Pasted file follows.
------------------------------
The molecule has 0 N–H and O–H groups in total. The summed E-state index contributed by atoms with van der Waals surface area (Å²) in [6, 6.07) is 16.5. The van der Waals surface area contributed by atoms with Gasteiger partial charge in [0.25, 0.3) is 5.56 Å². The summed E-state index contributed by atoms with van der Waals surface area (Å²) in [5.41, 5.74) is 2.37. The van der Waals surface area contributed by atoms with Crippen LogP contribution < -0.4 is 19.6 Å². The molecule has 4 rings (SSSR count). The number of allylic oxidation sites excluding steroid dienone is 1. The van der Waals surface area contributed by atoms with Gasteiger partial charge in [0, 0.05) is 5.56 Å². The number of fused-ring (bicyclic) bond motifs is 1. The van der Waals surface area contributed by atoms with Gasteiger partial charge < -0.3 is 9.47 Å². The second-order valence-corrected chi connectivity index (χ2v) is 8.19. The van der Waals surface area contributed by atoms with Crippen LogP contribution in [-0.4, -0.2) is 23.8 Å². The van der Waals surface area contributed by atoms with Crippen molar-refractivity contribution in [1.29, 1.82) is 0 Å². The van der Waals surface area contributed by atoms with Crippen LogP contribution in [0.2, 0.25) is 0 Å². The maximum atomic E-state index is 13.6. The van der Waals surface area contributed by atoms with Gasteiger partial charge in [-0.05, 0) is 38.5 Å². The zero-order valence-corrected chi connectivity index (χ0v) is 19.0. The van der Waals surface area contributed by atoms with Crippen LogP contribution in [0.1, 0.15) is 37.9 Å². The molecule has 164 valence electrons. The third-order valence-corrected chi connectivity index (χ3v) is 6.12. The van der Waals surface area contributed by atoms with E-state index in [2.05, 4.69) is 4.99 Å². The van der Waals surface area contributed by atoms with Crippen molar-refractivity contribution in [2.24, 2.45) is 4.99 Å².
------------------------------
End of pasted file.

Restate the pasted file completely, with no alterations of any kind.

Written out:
The molecule has 0 N–H and O–H groups in total. The summed E-state index contributed by atoms with van der Waals surface area (Å²) in [6, 6.07) is 16.5. The van der Waals surface area contributed by atoms with Gasteiger partial charge in [0.25, 0.3) is 5.56 Å². The summed E-state index contributed by atoms with van der Waals surface area (Å²) in [5.41, 5.74) is 2.37. The van der Waals surface area contributed by atoms with Crippen LogP contribution < -0.4 is 19.6 Å². The molecule has 4 rings (SSSR count). The number of allylic oxidation sites excluding steroid dienone is 1. The van der Waals surface area contributed by atoms with Gasteiger partial charge in [0, 0.05) is 5.56 Å². The number of fused-ring (bicyclic) bond motifs is 1. The van der Waals surface area contributed by atoms with Gasteiger partial charge < -0.3 is 9.47 Å². The second-order valence-corrected chi connectivity index (χ2v) is 8.19. The van der Waals surface area contributed by atoms with Crippen LogP contribution in [-0.4, -0.2) is 23.8 Å². The van der Waals surface area contributed by atoms with Crippen molar-refractivity contribution in [1.29, 1.82) is 0 Å². The van der Waals surface area contributed by atoms with Crippen LogP contribution in [0.2, 0.25) is 0 Å². The maximum atomic E-state index is 13.6. The van der Waals surface area contributed by atoms with Gasteiger partial charge in [-0.05, 0) is 38.5 Å². The zero-order valence-corrected chi connectivity index (χ0v) is 19.0. The van der Waals surface area contributed by atoms with Crippen LogP contribution in [0.1, 0.15) is 37.9 Å². The molecule has 164 valence electrons. The third-order valence-corrected chi connectivity index (χ3v) is 6.12. The van der Waals surface area contributed by atoms with E-state index in [2.05, 4.69) is 4.99 Å². The van der Waals surface area contributed by atoms with Crippen molar-refractivity contribution in [2.24, 2.45) is 4.99 Å².